Through small-group learning, WES-CS program enhances undergraduate education

Dr. Tracy Lewis-Williams is on a mission.  “There is a place for everyone in computer science,” says the faculty associate in the University of Wisconsin-Madison Department of Computer Sciences.  She’s out to make technology welcoming to all—particularly women and underrepresented minorities.

Nationwide, while 57% of bachelor’s degrees earned in 2013 went to women, only 18% of students receiving an undergraduate degree in computer science were women.  That number reflects a sharp decline since the mid-1980s.

The dearth of female graduates causes ripples throughout the workforce.  Just over a quarter of workers in computing jobs in 2014 were women, and only a small portion were women of color.  (For example, African-American women made up just 3% of the computing workforce in that year.)

To help combat those trends, UW’s computer sciences department offers Wisconsin Emerging Scholars-Computer Sciences (WES-CS), a program to recruit a broader cross-section of UW students to the field.  While aimed at women and targeted minorities, the program is open to any student who wants to benefit from the enhanced learning experiences and sense of community it provides.

Tracy Lewis-Williams“We’re building computing confidence,” says Lewis-Williams (pictured at left), who joined the computer sciences department in January 2015 as the program’s director.  “There’s an infectious energy in WES-CS.  I love bringing students into a program, exposing them to new ways of thinking and seeing the growth in students.”

The program enhances the department’s introductory programming course with small-group, peer-led learning.  Students earn one additional credit (offered as CS 304) for meeting weekly in teams of six to eight, led by a fellow undergraduate who is often a former WES-CS participant herself.

In addition to classroom work, participants visit tech companies to see the myriad career paths they can take.

Lewis-Williams believes strongly in peer instruction and cites the volume of data supporting it.  “Students feel more comfortable asking peer leaders all types of questions.  And when you have a leader who is only two semesters out from CS 302 themselves, the others feel they can listen to this student, because that peer leader understands what it’s like to be in their shoes.”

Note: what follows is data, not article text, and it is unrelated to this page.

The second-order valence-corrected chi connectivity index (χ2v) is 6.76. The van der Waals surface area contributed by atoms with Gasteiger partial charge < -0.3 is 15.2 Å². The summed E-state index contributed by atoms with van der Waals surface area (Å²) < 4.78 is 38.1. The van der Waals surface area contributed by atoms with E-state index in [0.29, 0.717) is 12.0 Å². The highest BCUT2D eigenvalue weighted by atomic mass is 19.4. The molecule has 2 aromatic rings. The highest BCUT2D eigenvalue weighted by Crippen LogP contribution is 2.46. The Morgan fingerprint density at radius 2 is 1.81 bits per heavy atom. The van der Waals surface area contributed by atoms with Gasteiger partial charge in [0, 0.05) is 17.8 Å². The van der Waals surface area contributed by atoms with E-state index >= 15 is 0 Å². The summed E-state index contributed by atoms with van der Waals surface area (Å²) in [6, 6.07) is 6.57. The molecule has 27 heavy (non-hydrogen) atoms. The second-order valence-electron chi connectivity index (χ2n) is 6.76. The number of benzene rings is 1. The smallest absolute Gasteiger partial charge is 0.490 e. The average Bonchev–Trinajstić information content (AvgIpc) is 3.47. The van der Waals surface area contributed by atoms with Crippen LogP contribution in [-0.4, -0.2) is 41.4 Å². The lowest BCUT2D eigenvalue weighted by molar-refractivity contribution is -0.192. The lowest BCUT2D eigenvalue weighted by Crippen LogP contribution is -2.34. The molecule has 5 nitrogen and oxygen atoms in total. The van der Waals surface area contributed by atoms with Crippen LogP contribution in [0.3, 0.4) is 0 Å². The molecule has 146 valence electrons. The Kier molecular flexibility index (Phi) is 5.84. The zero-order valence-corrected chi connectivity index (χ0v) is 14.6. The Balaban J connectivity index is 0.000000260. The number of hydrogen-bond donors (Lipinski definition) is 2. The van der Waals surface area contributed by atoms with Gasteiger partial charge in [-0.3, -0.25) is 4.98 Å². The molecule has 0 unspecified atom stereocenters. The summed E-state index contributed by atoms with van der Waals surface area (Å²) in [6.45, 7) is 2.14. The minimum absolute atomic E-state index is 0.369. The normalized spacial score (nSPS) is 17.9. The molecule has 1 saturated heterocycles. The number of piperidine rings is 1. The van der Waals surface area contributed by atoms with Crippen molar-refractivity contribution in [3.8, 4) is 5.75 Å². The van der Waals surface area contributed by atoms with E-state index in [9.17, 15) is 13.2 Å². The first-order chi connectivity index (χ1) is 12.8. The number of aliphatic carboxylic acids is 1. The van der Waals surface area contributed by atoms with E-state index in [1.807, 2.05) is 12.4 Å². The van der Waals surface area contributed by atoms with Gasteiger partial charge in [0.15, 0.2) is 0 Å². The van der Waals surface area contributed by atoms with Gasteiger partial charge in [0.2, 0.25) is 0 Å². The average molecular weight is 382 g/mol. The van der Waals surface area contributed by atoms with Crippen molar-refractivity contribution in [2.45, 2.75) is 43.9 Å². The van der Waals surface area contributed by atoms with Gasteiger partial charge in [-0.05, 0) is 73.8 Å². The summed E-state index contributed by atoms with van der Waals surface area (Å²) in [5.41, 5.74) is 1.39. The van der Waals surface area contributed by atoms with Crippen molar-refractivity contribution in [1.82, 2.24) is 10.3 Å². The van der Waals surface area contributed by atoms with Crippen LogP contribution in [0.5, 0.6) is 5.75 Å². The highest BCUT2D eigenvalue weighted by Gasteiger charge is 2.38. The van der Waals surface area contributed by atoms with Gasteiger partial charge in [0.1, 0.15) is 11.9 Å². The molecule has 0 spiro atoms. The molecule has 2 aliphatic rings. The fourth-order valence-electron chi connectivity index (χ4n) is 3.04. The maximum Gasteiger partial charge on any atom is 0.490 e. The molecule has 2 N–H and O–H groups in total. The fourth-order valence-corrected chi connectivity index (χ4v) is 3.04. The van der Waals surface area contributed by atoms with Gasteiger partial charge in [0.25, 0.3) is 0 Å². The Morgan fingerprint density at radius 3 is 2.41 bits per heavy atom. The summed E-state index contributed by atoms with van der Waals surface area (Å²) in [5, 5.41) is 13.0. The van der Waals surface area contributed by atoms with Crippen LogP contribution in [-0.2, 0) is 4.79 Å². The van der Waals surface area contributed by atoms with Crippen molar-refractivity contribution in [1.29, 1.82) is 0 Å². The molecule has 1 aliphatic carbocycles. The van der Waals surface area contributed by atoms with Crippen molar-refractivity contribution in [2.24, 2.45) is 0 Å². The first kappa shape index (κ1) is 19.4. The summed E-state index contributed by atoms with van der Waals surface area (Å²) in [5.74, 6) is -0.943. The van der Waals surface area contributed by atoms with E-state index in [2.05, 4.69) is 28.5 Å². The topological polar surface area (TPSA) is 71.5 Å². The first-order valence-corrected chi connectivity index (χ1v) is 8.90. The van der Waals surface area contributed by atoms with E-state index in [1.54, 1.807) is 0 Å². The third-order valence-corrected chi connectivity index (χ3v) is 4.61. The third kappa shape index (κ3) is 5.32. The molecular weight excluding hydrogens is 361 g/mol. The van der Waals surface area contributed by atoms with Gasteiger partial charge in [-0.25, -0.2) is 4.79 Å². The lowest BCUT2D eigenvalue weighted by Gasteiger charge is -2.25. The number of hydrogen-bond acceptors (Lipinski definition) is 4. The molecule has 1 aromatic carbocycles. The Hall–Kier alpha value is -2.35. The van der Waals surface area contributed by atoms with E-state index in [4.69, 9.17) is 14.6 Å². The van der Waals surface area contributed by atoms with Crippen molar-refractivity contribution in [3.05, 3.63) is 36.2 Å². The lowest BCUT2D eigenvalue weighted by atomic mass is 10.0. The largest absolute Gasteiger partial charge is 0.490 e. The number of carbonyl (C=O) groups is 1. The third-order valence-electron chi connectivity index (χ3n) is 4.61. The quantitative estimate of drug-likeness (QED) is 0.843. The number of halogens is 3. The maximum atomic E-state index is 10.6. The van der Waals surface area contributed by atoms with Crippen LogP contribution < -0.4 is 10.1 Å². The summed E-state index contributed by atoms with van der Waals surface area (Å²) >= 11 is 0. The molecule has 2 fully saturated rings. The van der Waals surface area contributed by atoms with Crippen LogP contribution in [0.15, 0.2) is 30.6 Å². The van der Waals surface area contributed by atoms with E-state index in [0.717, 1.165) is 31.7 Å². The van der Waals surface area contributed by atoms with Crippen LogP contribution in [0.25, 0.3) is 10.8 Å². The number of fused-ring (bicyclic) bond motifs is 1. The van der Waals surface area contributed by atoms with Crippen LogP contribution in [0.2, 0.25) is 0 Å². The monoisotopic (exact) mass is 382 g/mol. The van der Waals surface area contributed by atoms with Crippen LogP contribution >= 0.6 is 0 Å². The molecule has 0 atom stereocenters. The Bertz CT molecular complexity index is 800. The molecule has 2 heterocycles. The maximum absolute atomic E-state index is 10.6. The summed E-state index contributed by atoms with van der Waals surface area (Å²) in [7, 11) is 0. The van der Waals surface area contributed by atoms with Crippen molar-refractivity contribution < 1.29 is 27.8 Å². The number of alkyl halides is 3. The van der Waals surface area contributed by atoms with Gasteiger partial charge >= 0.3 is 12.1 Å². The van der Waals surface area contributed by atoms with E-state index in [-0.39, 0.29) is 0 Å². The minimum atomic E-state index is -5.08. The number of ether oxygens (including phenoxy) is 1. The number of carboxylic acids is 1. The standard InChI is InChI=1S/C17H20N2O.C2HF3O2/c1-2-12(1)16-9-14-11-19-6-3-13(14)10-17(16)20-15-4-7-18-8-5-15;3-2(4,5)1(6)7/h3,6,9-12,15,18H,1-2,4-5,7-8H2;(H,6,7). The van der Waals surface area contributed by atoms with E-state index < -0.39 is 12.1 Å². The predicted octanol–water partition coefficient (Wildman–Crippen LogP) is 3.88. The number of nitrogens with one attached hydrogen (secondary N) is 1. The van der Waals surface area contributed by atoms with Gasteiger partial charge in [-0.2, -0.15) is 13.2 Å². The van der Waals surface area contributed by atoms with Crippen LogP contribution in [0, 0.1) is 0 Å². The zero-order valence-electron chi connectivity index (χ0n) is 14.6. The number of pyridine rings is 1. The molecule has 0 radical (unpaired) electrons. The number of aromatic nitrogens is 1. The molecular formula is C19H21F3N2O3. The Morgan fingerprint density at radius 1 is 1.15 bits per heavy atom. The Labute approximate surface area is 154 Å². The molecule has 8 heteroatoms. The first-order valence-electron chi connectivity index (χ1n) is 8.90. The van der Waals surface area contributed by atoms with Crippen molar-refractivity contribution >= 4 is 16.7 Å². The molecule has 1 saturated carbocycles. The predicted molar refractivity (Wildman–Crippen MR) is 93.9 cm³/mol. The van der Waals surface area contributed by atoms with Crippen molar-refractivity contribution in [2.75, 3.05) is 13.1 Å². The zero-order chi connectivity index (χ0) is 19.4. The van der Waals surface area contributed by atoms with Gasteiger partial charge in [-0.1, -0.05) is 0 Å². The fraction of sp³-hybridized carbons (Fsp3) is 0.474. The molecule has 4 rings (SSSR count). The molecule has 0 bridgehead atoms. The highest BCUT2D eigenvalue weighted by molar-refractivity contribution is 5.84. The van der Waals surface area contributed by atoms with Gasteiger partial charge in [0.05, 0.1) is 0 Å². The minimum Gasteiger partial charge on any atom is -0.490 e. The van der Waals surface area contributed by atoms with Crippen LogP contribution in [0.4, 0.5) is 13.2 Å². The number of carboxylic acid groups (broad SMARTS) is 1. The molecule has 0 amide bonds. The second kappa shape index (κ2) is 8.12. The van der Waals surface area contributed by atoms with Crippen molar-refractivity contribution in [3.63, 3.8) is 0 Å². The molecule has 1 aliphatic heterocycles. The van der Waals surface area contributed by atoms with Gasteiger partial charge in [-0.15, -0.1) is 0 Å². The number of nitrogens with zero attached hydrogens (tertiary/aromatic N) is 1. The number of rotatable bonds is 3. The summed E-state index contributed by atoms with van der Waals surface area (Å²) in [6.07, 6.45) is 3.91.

Katie Dudenas, a senior CS major from Oshkosh (pictured below), says that teaching a WES-CS section sharpened her own skills.

“When I started teaching, it forced me to become a better Java programmer,” she says. “I had to come up with ways of explaining difficult technical topics in a way that was easy to understand.”Katie Dudenas teaching in classroom

The program also bolstered her interpersonal skills.  “WES-CS has taught me so many things about being a leader:  how to engage a room full of students, how to adapt materials to fit different skill levels, how to foster discussion and encourage students to share knowledge and work together,” she says.  After college, Dudenas plans a career in software engineering.

Willa Cai, a junior from Madison double-majoring in CS and psychology, credits WES-CS with her decision to major in the discipline.

“As a freshman whose first experience with programming of any sort was CS 302, the lectures were overwhelmingly fast-paced,” says Cai.  WES-CS gave her and her peers a chance to delve into concepts more fully.

“Through collaborative exercises and logical thinking problems, I came out of the semester with the skills and confidence to learn more,” affirms Cai.

As program director, Lewis-Williams carries on the legacy of Professor Susan Horwitz, who taught at UW-Madison for nearly thirty years.  Horwitz passed away in summer 2014 after a battle with cancer.

Susan HorwitzAn expert in programming languages and software engineering, Horwitz (pictured at left) believed passionately in inclusivity and helping all students succeed.  From 2012 to 2014, she was the faculty director of Women in Science and Engineering, a UW residential learning community for female freshmen.  Horwitz was also a founding member of the Academic Alliance of the National Center for Women and Information Technology.  

"Susan wanted to make sure women and targeted minorities felt included, and I think we're doing a really good job of making sure that message continues on," says Lewis-Williams.  Future plans include broadening the program to include CS 301 and 367.

The National Science Foundation provided the original funding for WES-CS.  Later, corporate supporters like Google helped it continue.  Now, an endowment set up in Susan Horwitz’s memory ensures that it will continue to flourish.

Many contributors to the Susan B. Horwitz Endowment for Wisconsin Emerging Scholars-Computer Sciences are former students of Horwitz who wanted to honor her accomplishments as an educator.

Students interested in learning more about the program may contact Lewis-Williams or Nikki Lemmon, undergraduate program coordinator for computer sciences.

As Lewis-Williams sees it, the diversity fostered by WES-CS benefits not only students who are exposed to new opportunities, but society at large.

"Computing is about creativity, and if you limit the diversity, you're going to get minds that think alike,” says Lewis-Williams.  By drawing new people into the fold, “that’s how we come up with innovative new technologies that keep the U.S. globally competitive.”

 

[Photo credits: Bryce Richter, Sarah Morton, and courtesy of Tom Reps]